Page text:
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Data for: Stratification and recovery time jointly shape ant functional re-assembly in a Neotropical forest


Hoenle, Philipp et al. (2023), Data for: Stratification and recovery time jointly shape ant functional re-assembly in a Neotropical forest, Dryad, Dataset,


Microhabitat differentiation of species communities such as vertical stratification in tropical forests contributes to species coexistence and thus biodiversity. However, little is known about how the extent of stratification changes during forest recovery and influences community reassembly. Environmental filtering determines community reassembly in time (succession) and in space (stratification), hence functional and phylogenetic composition of species communities are highly dynamic. It is poorly understood if and how these two concurrent filters – forest recovery and stratification – interact.

In a tropical forest chronosequence in Ecuador spanning 34 years of natural recovery, we investigated the recovery trajectory of ant communities in three overlapping strata (ground, leaf litter, lower tree trunk) by quantifying 13 traits, as well as the functional and phylogenetic diversity of the ants. We expected that functional and phylogenetic diversity increase with recovery time and that each ant community within each stratum shows a distinct functional reassembly. We predicted that traits related to ant diet show divergent trajectories reflecting an increase in niche differentiation with recovery time. On the other hand, traits related to the abiotic environment were predicted to show convergent trajectories due to a more similar microclimate across strata with increasing recovery age.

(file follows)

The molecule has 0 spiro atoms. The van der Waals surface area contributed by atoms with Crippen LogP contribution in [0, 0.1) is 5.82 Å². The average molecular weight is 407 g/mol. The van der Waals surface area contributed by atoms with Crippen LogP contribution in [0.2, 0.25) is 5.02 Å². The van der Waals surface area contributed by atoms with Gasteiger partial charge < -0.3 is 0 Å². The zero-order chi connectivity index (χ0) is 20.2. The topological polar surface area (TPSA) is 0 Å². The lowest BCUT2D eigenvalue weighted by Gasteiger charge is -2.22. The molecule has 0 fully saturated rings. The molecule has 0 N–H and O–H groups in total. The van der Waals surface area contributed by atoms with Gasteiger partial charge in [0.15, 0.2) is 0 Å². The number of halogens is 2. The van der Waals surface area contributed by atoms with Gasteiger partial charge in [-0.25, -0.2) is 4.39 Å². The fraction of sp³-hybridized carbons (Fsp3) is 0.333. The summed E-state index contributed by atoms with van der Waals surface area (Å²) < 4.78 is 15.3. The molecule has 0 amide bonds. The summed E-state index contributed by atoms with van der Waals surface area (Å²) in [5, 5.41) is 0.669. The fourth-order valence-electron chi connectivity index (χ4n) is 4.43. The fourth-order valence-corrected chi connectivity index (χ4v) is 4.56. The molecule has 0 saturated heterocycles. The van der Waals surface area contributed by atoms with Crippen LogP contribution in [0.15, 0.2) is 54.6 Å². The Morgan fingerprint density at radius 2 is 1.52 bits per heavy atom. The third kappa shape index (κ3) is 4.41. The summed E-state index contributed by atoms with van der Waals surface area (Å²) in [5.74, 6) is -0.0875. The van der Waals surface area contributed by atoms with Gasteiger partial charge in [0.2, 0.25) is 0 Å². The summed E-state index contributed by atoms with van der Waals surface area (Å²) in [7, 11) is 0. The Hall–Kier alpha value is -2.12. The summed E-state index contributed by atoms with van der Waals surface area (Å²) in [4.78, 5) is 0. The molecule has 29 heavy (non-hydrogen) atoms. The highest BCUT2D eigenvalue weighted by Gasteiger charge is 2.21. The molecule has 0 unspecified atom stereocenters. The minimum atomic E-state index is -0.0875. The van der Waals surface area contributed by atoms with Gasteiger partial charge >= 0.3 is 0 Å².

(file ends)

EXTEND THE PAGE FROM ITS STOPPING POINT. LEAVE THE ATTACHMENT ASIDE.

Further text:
Most of the functional traits and the phylogenetic diversity of the ants were clearly stratified, confirming previous findings. However, neither functional nor phylogenetic diversity increased with recovery time. Community-weighted trait means had complex relationships to recovery time and the majority were shaped by a statistical interaction between recovery time and stratum, confirming our expectations. However, most trait trajectories converged among strata with increasing recovery time regardless of whether they were related to ant diet or environmental conditions.

We confirm the hypothesized interaction among environmental filters during the functional reassembly in tropical forests. Communities in individual strata respond differently to recovery, and possible filter mechanisms likely arise from both abiotic (e.g., microclimate) and biotic (e.g., diet) conditions. Since vertical stratification is prevalent across animal and plant taxa, our results highlight the importance of stratum-specific analysis in dynamic ecosystems and may generalize beyond ants.


This data sets contains the raw data and R-script associated with our research article. It contains ant collection data in a chronosequence in Ecuador, as well as measurements of the ant traits. Note that a similar version of the ant and trait dataset has already been uploaded here for another article:

We collected ants by leaf-litter extraction with Winkler, handsampling on the ground and handsampling on tree trunks on 61 plots. Ants are recorded as  occurrences (=presence/absence) per method per plot (3 methods per plot). The methods represent different strata, and we analyse their traits and phylogeny across stratification and forest recovery. Our files include metadata on the plots, a list of the collected ant species and their occurence in each stratum, and a list of trait measurements on ant individuals. The ant traits were measured from individuals collected in our study site. A description of trait abbreviations can be found in our R-script. For more detailed descriptions of the sampling protocols, plot selection and statistical analysis can be found in the associated paper. 

The R-script is annotated and describes our statistical procedures and used R-packages, and contains also descriptive information on the csv.-files.

Usage notes

Data can be accessed using Excel and R.


Studienstiftung des Deutschen Volkes

Deutsche Forschungsgemeinschaft, Award: FOR 5207

EPN, Award: PII-ICB-02-2017

EPN, Award: PII-DB-2019-02